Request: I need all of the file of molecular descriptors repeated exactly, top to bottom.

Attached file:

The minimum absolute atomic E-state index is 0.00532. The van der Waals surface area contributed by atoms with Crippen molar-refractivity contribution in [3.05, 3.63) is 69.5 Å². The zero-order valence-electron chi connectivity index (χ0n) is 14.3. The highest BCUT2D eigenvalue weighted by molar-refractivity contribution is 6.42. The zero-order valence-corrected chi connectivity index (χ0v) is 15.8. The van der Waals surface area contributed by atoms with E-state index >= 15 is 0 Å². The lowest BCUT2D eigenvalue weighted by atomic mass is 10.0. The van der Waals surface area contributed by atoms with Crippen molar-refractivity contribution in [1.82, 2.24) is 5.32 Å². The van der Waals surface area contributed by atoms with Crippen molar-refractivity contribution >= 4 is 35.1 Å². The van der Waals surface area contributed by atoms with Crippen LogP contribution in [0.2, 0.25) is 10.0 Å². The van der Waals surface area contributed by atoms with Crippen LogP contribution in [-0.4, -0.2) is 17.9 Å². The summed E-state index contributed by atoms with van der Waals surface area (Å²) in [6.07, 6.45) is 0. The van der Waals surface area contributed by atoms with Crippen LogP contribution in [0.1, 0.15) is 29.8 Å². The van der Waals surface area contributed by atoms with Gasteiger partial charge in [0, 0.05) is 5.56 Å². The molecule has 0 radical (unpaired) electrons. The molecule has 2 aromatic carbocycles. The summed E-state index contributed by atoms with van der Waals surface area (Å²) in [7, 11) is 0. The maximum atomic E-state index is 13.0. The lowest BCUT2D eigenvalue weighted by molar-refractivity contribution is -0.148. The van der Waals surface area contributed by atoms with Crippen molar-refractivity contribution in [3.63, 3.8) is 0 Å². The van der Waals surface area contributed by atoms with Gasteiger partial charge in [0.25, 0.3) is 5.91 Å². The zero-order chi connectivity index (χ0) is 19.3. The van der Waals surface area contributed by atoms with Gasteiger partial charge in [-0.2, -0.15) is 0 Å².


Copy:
The minimum absolute atomic E-state index is 0.00532. The van der Waals surface area contributed by atoms with Crippen molar-refractivity contribution in [3.05, 3.63) is 69.5 Å². The zero-order valence-electron chi connectivity index (χ0n) is 14.3. The highest BCUT2D eigenvalue weighted by molar-refractivity contribution is 6.42. The zero-order valence-corrected chi connectivity index (χ0v) is 15.8. The van der Waals surface area contributed by atoms with E-state index >= 15 is 0 Å². The lowest BCUT2D eigenvalue weighted by atomic mass is 10.0. The van der Waals surface area contributed by atoms with Crippen molar-refractivity contribution in [1.82, 2.24) is 5.32 Å². The van der Waals surface area contributed by atoms with Crippen molar-refractivity contribution >= 4 is 35.1 Å². The van der Waals surface area contributed by atoms with Crippen LogP contribution in [0.2, 0.25) is 10.0 Å². The van der Waals surface area contributed by atoms with Crippen LogP contribution in [-0.4, -0.2) is 17.9 Å². The summed E-state index contributed by atoms with van der Waals surface area (Å²) in [6.07, 6.45) is 0. The van der Waals surface area contributed by atoms with Crippen LogP contribution in [0.1, 0.15) is 29.8 Å². The van der Waals surface area contributed by atoms with Gasteiger partial charge in [0, 0.05) is 5.56 Å². The molecule has 0 radical (unpaired) electrons. The molecule has 2 aromatic carbocycles. The summed E-state index contributed by atoms with van der Waals surface area (Å²) in [7, 11) is 0. The maximum atomic E-state index is 13.0. The lowest BCUT2D eigenvalue weighted by molar-refractivity contribution is -0.148. The van der Waals surface area contributed by atoms with Crippen molar-refractivity contribution in [3.63, 3.8) is 0 Å². The van der Waals surface area contributed by atoms with Gasteiger partial charge in [0.25, 0.3) is 5.91 Å². The zero-order chi connectivity index (χ0) is 19.3. The van der Waals surface area contributed by atoms with Gasteiger partial charge in [-0.2, -0.15) is 0 Å².